Cookies on this website

We use cookies to ensure that we give you the best experience on our website. If you click 'Accept all cookies' we'll assume that you are happy to receive all cookies and you won't see this message again. If you click 'Reject all non-essential cookies' only necessary cookies providing core functionality such as security, network management, and accessibility will be enabled. Click 'Find out more' for information on how to change your cookie settings.

Multiple endocrine neoplasia type 1 (MEN-1) is an autosomal dominant disorder characterized by the combined occurrence of tumours of the parathyroids, pancreatic islet cells and anterior pituitary. Other MEN-1-associated tumours include angiofibromas, collagenomas, lipomas, carcinoids and adrenocortical tumours. The MEN-1 gene, which represents a putative tumour suppressor gene, was identified in 1997, and over 340 mutations have been reported in MEN-1 families, patients with non-familial MEN-1, families with isolated primary hyperparathyroidism and those with sporadic non-MEN-1 endocrine tumours. The mutations are scattered throughout the nine exons that encode a 610 amino acid nuclear protein (MENIN), which interacts with the transcriptional factor JunD. These recent developments have made it possible to consider genetic screening for this inherited disorder.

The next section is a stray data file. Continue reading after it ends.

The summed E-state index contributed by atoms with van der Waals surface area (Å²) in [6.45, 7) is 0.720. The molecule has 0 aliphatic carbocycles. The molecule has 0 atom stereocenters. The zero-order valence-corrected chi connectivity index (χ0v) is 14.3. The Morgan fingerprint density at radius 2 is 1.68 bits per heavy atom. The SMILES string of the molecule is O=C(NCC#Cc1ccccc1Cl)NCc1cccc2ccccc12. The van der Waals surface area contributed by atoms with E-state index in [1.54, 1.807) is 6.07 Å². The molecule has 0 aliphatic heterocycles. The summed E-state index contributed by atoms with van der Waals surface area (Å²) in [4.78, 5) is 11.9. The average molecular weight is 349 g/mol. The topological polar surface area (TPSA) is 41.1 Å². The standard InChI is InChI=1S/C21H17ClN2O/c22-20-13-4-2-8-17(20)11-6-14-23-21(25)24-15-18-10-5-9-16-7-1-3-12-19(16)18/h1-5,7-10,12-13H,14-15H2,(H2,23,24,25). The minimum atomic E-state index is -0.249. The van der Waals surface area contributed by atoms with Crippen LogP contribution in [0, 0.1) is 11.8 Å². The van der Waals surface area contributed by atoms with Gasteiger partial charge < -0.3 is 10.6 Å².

Original publication




Journal article


Best Practice and Research: Clinical Endocrinology and Metabolism

Publication Date





189 - 212